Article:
No discussion or debate, SAD 61 budget passes first hurdle

In 22 minutes, over $29 million was approved to cover educational costs in SAD 61 next year.

Unlike the spirited and vocal debate that rocked the school system over how to address overcrowding at Songo Locks School by repurposing and renovating the Crooked River facility, barely a peep could be heard Tuesday night regarding the proposed budget.

Just 42 residents voted on the 21-article warrant. Although the meeting started 15 minutes late due to a delay in the Sebago clerk’s arrival, moderator John Robinson zipped through the articles as the public offered no discussion or questions.

The warrant included two written ballots — Article 15, raising $4,780,812 additional local funds that exceed the state’s Essential Programs and Services funding model by $4,409,349; and Article 16, raising $50,000 locally to keep district facilities open for community and other programs on Saturdays and school vacations.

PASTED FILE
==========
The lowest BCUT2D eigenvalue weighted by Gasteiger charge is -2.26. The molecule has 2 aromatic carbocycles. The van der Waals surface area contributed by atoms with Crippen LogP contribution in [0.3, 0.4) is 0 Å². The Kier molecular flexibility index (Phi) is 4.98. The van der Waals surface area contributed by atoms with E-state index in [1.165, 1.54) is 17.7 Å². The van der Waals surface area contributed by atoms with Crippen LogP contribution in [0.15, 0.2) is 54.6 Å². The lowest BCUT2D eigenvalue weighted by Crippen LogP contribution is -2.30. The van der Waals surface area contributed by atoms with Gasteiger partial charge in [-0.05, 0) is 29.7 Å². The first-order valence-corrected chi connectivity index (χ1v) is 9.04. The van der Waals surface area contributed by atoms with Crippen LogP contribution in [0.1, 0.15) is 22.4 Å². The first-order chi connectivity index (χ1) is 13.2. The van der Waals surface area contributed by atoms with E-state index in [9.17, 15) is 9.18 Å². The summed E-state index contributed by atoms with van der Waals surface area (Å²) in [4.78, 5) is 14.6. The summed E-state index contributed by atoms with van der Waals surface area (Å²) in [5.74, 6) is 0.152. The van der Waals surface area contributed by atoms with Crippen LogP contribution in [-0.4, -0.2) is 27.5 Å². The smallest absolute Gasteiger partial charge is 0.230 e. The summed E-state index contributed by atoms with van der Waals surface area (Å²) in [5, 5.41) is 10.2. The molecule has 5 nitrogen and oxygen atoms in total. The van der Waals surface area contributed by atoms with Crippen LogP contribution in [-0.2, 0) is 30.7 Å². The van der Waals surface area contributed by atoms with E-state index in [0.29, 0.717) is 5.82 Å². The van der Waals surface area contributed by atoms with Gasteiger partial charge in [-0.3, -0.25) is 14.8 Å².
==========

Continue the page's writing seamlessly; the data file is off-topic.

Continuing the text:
Article 15 money covers $457,653 for teacher retirement, which was previously paid for by the state; co-curricular and extracurricular activities; additional district-wide staffing; substitute pay; operations/maintenance of seven district facilities; transportation; special education; and technology.

Article 15 passed 40-1, while Article 16 was unanimous, 42-0. It took just three minutes for the ballots to be cast, counted by clerks, and results passed along to Robinson for announcement.

Voters also approved $100,000 for the food service program; $250,000 for capital reserve; and raised $342,585 as the local share for adult education.

Next, the budget goes to a validation referendum in all four towns on Tuesday, May 31. Polls will be open from 8 a.m. to 8 p.m.

Voters will also be asked whether SAD 61 should continue the present budget validation process for an additional three years? A “yes” vote would keep the validation referendum; a “no” vote would return SAD 61 to a district budget meeting vote format.

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